Is it the responsibility of Government to directly stimulate economic growth, or is it for them to create the environment where businesses invest themselves? Statism, or interventionist supply side policies are coming to the fore once more, and for the incoming Labour Government,  there are a myriad of policy proposals designed to achieve growth. Starmer has stated that he believes the budget shortfall can be addressed through growth (as opposed to tax increases or borrowing) which is a bold statement.

So analysed further, what would this take to achieve? The UK currently generates 1.1 trillion in receipts. Meanwhile, borrowing is forecast currently at 128.7 billion. Put simply therefore, receipts would need to increase by 18% just to break even. For this to be a function of economic growth, it would mean every category generating nearly 20% more, without tax going up… And that’s before one considers the spending increases planned for.

Hence what we could well see, is a Keynesian style strategy, to plan for borrowing to increase temporarily, to enable the country to achieve that 20% in tax receipts. Given the biggest generator of tax is income, for the plan to work, Labour has to start by getting more people working. Hence the plans we have seen so far have led on that premise. Interestingly, the UK has an economic inactivity rate of 21.9% for people aged between 16-64 (so not in employment, education or training) so reducing that will also reduce the social security bill. The danger of course, is that there becomes a temptation to underwrite failing sectors. Should Port Talbot be kept going through subsidy for example? The Tories offer was not enough. How much more will Labour have to commit to?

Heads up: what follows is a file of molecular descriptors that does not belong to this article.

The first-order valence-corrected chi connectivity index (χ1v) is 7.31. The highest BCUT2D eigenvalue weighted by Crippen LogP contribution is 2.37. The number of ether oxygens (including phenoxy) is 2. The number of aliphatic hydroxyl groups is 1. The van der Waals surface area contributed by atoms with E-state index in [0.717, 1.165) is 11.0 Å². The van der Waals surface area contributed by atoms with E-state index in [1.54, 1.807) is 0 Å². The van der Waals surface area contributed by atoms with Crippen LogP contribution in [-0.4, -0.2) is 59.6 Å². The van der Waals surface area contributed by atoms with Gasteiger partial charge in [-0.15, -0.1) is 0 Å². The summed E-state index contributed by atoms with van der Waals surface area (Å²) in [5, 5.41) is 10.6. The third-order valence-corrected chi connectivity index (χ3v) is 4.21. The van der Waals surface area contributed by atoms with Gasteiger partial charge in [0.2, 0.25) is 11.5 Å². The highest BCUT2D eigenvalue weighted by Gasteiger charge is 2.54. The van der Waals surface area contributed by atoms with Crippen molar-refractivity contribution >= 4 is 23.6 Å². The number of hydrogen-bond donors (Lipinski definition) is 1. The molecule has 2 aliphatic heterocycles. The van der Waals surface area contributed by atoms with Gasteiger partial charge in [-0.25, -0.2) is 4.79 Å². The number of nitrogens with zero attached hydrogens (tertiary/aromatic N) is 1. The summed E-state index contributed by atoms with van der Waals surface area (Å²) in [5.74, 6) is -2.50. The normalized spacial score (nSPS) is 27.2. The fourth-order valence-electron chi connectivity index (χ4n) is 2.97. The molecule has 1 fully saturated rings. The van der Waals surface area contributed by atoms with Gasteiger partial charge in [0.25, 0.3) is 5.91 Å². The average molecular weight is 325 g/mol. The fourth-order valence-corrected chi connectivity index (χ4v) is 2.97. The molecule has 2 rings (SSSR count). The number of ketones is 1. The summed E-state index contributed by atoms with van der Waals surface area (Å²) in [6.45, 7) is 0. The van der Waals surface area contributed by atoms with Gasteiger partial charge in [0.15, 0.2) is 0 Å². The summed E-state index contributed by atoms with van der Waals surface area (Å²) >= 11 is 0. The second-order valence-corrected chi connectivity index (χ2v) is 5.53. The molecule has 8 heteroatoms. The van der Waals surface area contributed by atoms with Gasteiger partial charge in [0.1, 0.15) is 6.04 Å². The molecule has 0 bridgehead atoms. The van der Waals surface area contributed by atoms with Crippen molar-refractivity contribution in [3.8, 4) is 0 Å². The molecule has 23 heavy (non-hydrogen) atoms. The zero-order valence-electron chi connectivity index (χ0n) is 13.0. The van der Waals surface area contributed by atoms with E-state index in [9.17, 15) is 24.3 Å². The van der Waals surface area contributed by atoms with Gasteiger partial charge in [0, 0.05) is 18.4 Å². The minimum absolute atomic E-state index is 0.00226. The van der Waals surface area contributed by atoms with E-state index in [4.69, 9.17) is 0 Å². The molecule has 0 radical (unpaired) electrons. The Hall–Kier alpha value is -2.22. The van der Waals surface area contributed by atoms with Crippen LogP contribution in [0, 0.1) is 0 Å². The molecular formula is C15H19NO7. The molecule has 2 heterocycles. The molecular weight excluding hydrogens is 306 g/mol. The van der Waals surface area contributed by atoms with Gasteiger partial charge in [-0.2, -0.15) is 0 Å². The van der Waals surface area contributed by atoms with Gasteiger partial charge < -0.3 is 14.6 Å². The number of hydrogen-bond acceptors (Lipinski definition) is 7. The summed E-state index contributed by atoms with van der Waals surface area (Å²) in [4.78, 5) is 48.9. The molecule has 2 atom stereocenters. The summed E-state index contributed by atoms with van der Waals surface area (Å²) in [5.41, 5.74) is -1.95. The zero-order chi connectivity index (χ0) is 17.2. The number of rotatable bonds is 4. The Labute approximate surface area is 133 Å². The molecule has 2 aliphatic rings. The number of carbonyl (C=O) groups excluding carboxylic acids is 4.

Against this backdrop, we can see that in the private sector, vacancies have been lower in 2024 in four of the first six months of the year so far. Similarly, in both business quarters, vacancies are lower year on year also. Arguably the election announcement has depressed June activity though, so looking ahead, we are forecasting July to be a busy month to compensate. As for the second half of the year? Much will depend on whether the Labour party can foster the environment businesses want to invest in. But will they be able to do this? If not, a return to a statist economy beckons…